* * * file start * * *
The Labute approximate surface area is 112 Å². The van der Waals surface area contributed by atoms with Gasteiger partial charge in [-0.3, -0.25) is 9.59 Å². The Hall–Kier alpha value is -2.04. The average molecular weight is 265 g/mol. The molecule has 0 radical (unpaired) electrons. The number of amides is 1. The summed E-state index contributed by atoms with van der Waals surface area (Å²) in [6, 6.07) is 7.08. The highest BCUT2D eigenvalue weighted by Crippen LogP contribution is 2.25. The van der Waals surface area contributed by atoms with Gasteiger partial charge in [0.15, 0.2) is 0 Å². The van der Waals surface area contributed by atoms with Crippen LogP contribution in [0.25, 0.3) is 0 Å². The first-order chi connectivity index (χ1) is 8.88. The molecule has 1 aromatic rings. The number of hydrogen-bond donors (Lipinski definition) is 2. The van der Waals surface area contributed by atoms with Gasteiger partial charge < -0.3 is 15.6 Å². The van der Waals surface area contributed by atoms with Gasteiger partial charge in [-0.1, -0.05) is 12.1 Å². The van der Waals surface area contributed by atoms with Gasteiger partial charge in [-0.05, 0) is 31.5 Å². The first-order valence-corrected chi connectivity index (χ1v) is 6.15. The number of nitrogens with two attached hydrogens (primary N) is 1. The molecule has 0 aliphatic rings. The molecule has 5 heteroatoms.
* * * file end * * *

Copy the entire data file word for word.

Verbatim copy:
The Labute approximate surface area is 112 Å². The van der Waals surface area contributed by atoms with Gasteiger partial charge in [-0.3, -0.25) is 9.59 Å². The Hall–Kier alpha value is -2.04. The average molecular weight is 265 g/mol. The molecule has 0 radical (unpaired) electrons. The number of amides is 1. The summed E-state index contributed by atoms with van der Waals surface area (Å²) in [6, 6.07) is 7.08. The highest BCUT2D eigenvalue weighted by Crippen LogP contribution is 2.25. The van der Waals surface area contributed by atoms with Gasteiger partial charge in [0.15, 0.2) is 0 Å². The van der Waals surface area contributed by atoms with Crippen LogP contribution in [0.25, 0.3) is 0 Å². The first-order chi connectivity index (χ1) is 8.88. The molecule has 1 aromatic rings. The number of hydrogen-bond donors (Lipinski definition) is 2. The van der Waals surface area contributed by atoms with Gasteiger partial charge < -0.3 is 15.6 Å². The van der Waals surface area contributed by atoms with Gasteiger partial charge in [-0.1, -0.05) is 12.1 Å². The van der Waals surface area contributed by atoms with Gasteiger partial charge in [-0.05, 0) is 31.5 Å². The first-order valence-corrected chi connectivity index (χ1v) is 6.15. The number of nitrogens with two attached hydrogens (primary N) is 1. The molecule has 0 aliphatic rings. The molecule has 5 heteroatoms.